Attitudes towards immigrants & support for government spending on health care

Date
2010-05
Authors
Shannon, Melissa Maura
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Abstract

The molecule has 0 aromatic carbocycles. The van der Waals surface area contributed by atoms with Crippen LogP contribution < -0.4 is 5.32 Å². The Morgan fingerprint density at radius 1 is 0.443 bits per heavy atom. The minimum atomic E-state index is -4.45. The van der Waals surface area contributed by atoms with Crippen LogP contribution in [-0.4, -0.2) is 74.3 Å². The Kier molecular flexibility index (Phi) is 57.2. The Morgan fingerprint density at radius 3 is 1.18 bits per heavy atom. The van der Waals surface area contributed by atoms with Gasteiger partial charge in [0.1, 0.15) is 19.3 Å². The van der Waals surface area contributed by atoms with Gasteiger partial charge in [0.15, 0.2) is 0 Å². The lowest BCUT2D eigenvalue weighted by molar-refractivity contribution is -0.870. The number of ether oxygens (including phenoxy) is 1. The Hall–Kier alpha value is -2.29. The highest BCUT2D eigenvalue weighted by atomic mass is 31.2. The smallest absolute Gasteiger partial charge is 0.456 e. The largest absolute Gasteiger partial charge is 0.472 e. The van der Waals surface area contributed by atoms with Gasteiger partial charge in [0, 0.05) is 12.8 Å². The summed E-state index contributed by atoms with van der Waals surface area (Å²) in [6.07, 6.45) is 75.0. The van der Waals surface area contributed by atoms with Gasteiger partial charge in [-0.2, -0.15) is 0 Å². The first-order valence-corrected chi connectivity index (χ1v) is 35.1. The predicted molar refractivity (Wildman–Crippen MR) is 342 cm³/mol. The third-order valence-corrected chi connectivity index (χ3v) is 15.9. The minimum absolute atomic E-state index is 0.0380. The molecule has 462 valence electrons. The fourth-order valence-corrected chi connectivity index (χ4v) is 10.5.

A steady increase of new immigrants to the United States has sparked a great debate on the financial impact the foreign born population has on public services. While the United States government has an extensive history on exclusions for potential public charges, the impact of negative attitudes towards immigrants has caused substantial changes in eligibility criteria for legal permanent residents and ultimately immigration policy at large. This report uses group threat theory, which predicts a punitive response from a dominant group when these individuals perceive a threat to their group interests to explain shifts in attitudes and corresponding changes in eligibility criteria for public benefit programs for immigrants. Additionally, this study examines how U.S. citizens’ misinformed perceptions of immigrants’ utilization of public programs may negatively influence public support for increased government spending on public health care programs. To quantify the implications of public attitudes, the study uses repeat crosssectional data on attitudes towards immigration from the General Social Survey (GSS) from 1994 (N=578), prior to Personal Responsibility and Work Opportunity Reconciliation Act (PRWORA) of 1996. The responses are compared to a similar survey conducted by GSS in 2004 (N=365) an era of steep economic growth and substantially higher health care costs.

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